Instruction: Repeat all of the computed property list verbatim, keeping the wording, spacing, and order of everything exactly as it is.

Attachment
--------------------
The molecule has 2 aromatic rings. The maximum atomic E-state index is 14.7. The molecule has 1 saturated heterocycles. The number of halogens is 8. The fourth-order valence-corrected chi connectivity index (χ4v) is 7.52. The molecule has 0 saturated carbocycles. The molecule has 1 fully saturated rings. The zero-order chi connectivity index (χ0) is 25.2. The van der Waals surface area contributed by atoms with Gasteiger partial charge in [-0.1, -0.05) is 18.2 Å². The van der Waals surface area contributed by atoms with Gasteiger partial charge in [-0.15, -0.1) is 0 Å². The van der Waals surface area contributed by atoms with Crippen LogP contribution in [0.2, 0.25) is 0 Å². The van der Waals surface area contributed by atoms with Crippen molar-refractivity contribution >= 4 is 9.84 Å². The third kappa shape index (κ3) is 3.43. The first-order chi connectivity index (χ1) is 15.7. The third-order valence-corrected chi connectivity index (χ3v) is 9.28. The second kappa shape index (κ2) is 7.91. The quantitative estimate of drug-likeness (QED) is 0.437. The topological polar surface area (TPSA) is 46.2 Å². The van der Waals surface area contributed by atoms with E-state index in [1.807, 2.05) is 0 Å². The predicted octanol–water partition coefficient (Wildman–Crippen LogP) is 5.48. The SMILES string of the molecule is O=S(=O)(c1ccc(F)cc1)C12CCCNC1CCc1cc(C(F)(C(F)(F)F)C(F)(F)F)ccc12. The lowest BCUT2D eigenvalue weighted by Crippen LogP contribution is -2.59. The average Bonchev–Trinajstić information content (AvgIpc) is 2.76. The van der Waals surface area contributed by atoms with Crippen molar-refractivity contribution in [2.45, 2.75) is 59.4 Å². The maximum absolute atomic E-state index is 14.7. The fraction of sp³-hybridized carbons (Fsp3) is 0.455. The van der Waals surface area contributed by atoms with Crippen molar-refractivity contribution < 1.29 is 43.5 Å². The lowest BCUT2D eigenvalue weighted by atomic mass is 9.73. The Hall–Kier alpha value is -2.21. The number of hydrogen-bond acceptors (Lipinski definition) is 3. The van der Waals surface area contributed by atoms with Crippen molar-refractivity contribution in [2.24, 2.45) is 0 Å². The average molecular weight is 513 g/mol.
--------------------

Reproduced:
The molecule has 2 aromatic rings. The maximum atomic E-state index is 14.7. The molecule has 1 saturated heterocycles. The number of halogens is 8. The fourth-order valence-corrected chi connectivity index (χ4v) is 7.52. The molecule has 0 saturated carbocycles. The molecule has 1 fully saturated rings. The zero-order chi connectivity index (χ0) is 25.2. The van der Waals surface area contributed by atoms with Gasteiger partial charge in [-0.1, -0.05) is 18.2 Å². The van der Waals surface area contributed by atoms with Gasteiger partial charge in [-0.15, -0.1) is 0 Å². The van der Waals surface area contributed by atoms with Crippen LogP contribution in [0.2, 0.25) is 0 Å². The van der Waals surface area contributed by atoms with Crippen molar-refractivity contribution >= 4 is 9.84 Å². The third kappa shape index (κ3) is 3.43. The first-order chi connectivity index (χ1) is 15.7. The third-order valence-corrected chi connectivity index (χ3v) is 9.28. The second kappa shape index (κ2) is 7.91. The quantitative estimate of drug-likeness (QED) is 0.437. The topological polar surface area (TPSA) is 46.2 Å². The van der Waals surface area contributed by atoms with E-state index in [1.807, 2.05) is 0 Å². The predicted octanol–water partition coefficient (Wildman–Crippen LogP) is 5.48. The SMILES string of the molecule is O=S(=O)(c1ccc(F)cc1)C12CCCNC1CCc1cc(C(F)(C(F)(F)F)C(F)(F)F)ccc12. The lowest BCUT2D eigenvalue weighted by Crippen LogP contribution is -2.59. The average Bonchev–Trinajstić information content (AvgIpc) is 2.76. The van der Waals surface area contributed by atoms with Crippen molar-refractivity contribution in [2.45, 2.75) is 59.4 Å². The maximum absolute atomic E-state index is 14.7. The fraction of sp³-hybridized carbons (Fsp3) is 0.455. The van der Waals surface area contributed by atoms with Crippen molar-refractivity contribution < 1.29 is 43.5 Å². The lowest BCUT2D eigenvalue weighted by atomic mass is 9.73. The Hall–Kier alpha value is -2.21. The number of hydrogen-bond acceptors (Lipinski definition) is 3. The van der Waals surface area contributed by atoms with Crippen molar-refractivity contribution in [2.24, 2.45) is 0 Å². The average molecular weight is 513 g/mol.